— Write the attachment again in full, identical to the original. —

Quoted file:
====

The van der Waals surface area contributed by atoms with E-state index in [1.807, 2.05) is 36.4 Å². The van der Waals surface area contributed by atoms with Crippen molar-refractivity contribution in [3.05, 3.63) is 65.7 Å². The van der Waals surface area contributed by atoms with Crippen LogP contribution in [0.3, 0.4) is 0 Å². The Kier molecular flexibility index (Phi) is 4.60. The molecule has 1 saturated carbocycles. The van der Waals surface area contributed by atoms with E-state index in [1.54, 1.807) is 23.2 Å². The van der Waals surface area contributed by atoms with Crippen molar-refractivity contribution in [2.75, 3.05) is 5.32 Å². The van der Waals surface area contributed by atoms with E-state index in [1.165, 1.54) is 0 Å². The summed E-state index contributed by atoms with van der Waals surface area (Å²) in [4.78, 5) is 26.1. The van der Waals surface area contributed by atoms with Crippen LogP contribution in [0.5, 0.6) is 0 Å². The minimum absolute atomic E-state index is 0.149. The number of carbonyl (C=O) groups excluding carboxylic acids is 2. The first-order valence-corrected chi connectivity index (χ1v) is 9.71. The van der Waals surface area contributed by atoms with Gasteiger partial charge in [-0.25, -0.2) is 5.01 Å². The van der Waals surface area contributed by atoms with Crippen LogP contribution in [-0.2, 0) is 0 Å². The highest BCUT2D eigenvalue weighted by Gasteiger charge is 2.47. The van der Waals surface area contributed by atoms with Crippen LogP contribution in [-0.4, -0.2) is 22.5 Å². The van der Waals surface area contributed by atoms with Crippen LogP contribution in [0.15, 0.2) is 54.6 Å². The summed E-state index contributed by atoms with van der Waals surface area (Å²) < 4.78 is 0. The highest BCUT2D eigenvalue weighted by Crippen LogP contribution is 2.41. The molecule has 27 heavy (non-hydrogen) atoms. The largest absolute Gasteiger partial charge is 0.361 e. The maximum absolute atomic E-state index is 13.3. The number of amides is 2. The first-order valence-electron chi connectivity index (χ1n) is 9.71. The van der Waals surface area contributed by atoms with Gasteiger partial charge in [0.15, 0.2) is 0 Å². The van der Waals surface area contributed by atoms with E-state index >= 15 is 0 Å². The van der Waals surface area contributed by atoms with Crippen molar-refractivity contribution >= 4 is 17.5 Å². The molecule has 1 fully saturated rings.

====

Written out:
The van der Waals surface area contributed by atoms with E-state index in [1.807, 2.05) is 36.4 Å². The van der Waals surface area contributed by atoms with Crippen molar-refractivity contribution in [3.05, 3.63) is 65.7 Å². The van der Waals surface area contributed by atoms with Crippen LogP contribution in [0.3, 0.4) is 0 Å². The Kier molecular flexibility index (Phi) is 4.60. The molecule has 1 saturated carbocycles. The van der Waals surface area contributed by atoms with E-state index in [1.54, 1.807) is 23.2 Å². The van der Waals surface area contributed by atoms with Crippen molar-refractivity contribution in [2.75, 3.05) is 5.32 Å². The van der Waals surface area contributed by atoms with E-state index in [1.165, 1.54) is 0 Å². The summed E-state index contributed by atoms with van der Waals surface area (Å²) in [4.78, 5) is 26.1. The van der Waals surface area contributed by atoms with Crippen LogP contribution in [0.5, 0.6) is 0 Å². The minimum absolute atomic E-state index is 0.149. The number of carbonyl (C=O) groups excluding carboxylic acids is 2. The first-order valence-corrected chi connectivity index (χ1v) is 9.71. The van der Waals surface area contributed by atoms with Gasteiger partial charge in [-0.25, -0.2) is 5.01 Å². The van der Waals surface area contributed by atoms with Crippen LogP contribution in [-0.2, 0) is 0 Å². The highest BCUT2D eigenvalue weighted by Gasteiger charge is 2.47. The van der Waals surface area contributed by atoms with Crippen LogP contribution in [-0.4, -0.2) is 22.5 Å². The van der Waals surface area contributed by atoms with Crippen LogP contribution in [0.15, 0.2) is 54.6 Å². The summed E-state index contributed by atoms with van der Waals surface area (Å²) < 4.78 is 0. The highest BCUT2D eigenvalue weighted by Crippen LogP contribution is 2.41. The molecule has 27 heavy (non-hydrogen) atoms. The largest absolute Gasteiger partial charge is 0.361 e. The maximum absolute atomic E-state index is 13.3. The number of amides is 2. The first-order valence-electron chi connectivity index (χ1n) is 9.71. The van der Waals surface area contributed by atoms with Gasteiger partial charge in [0.15, 0.2) is 0 Å². The van der Waals surface area contributed by atoms with E-state index >= 15 is 0 Å². The van der Waals surface area contributed by atoms with Crippen molar-refractivity contribution >= 4 is 17.5 Å². The molecule has 1 fully saturated rings.